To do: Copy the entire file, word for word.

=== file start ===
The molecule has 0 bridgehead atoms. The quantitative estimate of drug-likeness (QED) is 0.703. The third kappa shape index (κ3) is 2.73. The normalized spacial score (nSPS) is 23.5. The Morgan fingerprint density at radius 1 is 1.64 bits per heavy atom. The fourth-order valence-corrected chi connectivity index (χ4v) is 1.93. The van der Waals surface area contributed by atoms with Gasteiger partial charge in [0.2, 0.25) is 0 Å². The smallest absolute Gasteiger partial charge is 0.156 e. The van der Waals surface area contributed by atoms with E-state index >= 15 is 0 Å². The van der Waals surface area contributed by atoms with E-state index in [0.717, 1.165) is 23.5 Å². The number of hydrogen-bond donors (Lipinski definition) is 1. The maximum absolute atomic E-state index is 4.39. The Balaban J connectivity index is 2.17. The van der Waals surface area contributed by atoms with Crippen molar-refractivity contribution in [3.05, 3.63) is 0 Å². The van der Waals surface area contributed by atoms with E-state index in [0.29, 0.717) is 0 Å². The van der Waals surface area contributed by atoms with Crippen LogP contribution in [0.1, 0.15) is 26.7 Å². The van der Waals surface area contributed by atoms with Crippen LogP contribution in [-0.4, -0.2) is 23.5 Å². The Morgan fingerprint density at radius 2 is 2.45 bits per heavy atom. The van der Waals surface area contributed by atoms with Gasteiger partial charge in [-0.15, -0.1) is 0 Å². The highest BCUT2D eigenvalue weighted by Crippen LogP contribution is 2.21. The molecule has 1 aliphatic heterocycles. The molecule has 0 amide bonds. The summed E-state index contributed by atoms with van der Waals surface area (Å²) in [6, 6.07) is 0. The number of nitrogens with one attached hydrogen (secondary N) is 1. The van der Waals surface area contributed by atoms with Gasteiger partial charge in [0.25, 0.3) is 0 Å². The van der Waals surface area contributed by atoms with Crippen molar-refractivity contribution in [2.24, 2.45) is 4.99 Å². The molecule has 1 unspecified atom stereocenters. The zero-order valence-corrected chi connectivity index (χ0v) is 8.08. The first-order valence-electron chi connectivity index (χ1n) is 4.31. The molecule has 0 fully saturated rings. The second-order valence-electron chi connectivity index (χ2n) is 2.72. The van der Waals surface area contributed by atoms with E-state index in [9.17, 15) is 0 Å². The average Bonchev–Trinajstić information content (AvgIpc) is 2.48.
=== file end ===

The molecule has 0 bridgehead atoms. The quantitative estimate of drug-likeness (QED) is 0.703. The third kappa shape index (κ3) is 2.73. The normalized spacial score (nSPS) is 23.5. The Morgan fingerprint density at radius 1 is 1.64 bits per heavy atom. The fourth-order valence-corrected chi connectivity index (χ4v) is 1.93. The van der Waals surface area contributed by atoms with Gasteiger partial charge in [0.2, 0.25) is 0 Å². The smallest absolute Gasteiger partial charge is 0.156 e. The van der Waals surface area contributed by atoms with E-state index >= 15 is 0 Å². The van der Waals surface area contributed by atoms with E-state index in [0.717, 1.165) is 23.5 Å². The number of hydrogen-bond donors (Lipinski definition) is 1. The maximum absolute atomic E-state index is 4.39. The Balaban J connectivity index is 2.17. The van der Waals surface area contributed by atoms with Crippen molar-refractivity contribution in [3.05, 3.63) is 0 Å². The van der Waals surface area contributed by atoms with E-state index in [0.29, 0.717) is 0 Å². The van der Waals surface area contributed by atoms with Crippen LogP contribution in [0.1, 0.15) is 26.7 Å². The van der Waals surface area contributed by atoms with Crippen LogP contribution in [-0.4, -0.2) is 23.5 Å². The Morgan fingerprint density at radius 2 is 2.45 bits per heavy atom. The van der Waals surface area contributed by atoms with Gasteiger partial charge in [-0.15, -0.1) is 0 Å². The highest BCUT2D eigenvalue weighted by Crippen LogP contribution is 2.21. The molecule has 1 aliphatic heterocycles. The molecule has 0 amide bonds. The summed E-state index contributed by atoms with van der Waals surface area (Å²) in [6, 6.07) is 0. The number of nitrogens with one attached hydrogen (secondary N) is 1. The van der Waals surface area contributed by atoms with Gasteiger partial charge in [0.25, 0.3) is 0 Å². The van der Waals surface area contributed by atoms with Crippen molar-refractivity contribution in [2.24, 2.45) is 4.99 Å². The molecule has 1 unspecified atom stereocenters. The zero-order valence-corrected chi connectivity index (χ0v) is 8.08. The first-order valence-electron chi connectivity index (χ1n) is 4.31. The molecule has 0 fully saturated rings. The second-order valence-electron chi connectivity index (χ2n) is 2.72. The van der Waals surface area contributed by atoms with E-state index in [9.17, 15) is 0 Å². The average Bonchev–Trinajstić information content (AvgIpc) is 2.48.